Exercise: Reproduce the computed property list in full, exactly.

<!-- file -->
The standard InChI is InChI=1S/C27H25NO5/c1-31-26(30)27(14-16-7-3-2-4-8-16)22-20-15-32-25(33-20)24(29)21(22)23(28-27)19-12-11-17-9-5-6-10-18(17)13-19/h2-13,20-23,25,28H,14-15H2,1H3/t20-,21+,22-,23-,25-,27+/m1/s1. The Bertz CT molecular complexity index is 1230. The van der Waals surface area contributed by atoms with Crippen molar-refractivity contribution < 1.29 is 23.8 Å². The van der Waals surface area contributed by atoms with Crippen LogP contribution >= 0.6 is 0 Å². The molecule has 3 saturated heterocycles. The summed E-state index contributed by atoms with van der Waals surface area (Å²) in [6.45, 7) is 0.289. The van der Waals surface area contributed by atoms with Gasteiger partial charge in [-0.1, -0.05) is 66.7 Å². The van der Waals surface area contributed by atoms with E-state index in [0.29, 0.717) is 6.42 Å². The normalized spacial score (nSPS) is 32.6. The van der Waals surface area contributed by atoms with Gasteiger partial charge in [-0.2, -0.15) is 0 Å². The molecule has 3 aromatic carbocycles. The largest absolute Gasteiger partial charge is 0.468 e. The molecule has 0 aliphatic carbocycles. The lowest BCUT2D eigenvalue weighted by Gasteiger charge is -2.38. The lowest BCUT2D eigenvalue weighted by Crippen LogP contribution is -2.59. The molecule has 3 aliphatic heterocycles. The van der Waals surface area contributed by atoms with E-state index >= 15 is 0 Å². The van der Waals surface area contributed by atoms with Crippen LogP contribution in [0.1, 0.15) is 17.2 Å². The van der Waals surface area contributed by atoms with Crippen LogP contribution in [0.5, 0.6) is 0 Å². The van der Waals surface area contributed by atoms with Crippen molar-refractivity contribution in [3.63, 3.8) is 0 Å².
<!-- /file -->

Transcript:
The standard InChI is InChI=1S/C27H25NO5/c1-31-26(30)27(14-16-7-3-2-4-8-16)22-20-15-32-25(33-20)24(29)21(22)23(28-27)19-12-11-17-9-5-6-10-18(17)13-19/h2-13,20-23,25,28H,14-15H2,1H3/t20-,21+,22-,23-,25-,27+/m1/s1. The Bertz CT molecular complexity index is 1230. The van der Waals surface area contributed by atoms with Crippen molar-refractivity contribution < 1.29 is 23.8 Å². The van der Waals surface area contributed by atoms with Crippen LogP contribution >= 0.6 is 0 Å². The molecule has 3 saturated heterocycles. The summed E-state index contributed by atoms with van der Waals surface area (Å²) in [6.45, 7) is 0.289. The van der Waals surface area contributed by atoms with Gasteiger partial charge in [-0.1, -0.05) is 66.7 Å². The van der Waals surface area contributed by atoms with E-state index in [0.29, 0.717) is 6.42 Å². The normalized spacial score (nSPS) is 32.6. The van der Waals surface area contributed by atoms with Gasteiger partial charge in [-0.2, -0.15) is 0 Å². The molecule has 3 aromatic carbocycles. The largest absolute Gasteiger partial charge is 0.468 e. The molecule has 0 aliphatic carbocycles. The lowest BCUT2D eigenvalue weighted by Gasteiger charge is -2.38. The lowest BCUT2D eigenvalue weighted by Crippen LogP contribution is -2.59. The molecule has 3 aliphatic heterocycles. The van der Waals surface area contributed by atoms with E-state index >= 15 is 0 Å². The van der Waals surface area contributed by atoms with Crippen LogP contribution in [0.1, 0.15) is 17.2 Å². The van der Waals surface area contributed by atoms with Crippen LogP contribution in [0.5, 0.6) is 0 Å². The van der Waals surface area contributed by atoms with Crippen molar-refractivity contribution in [3.63, 3.8) is 0 Å².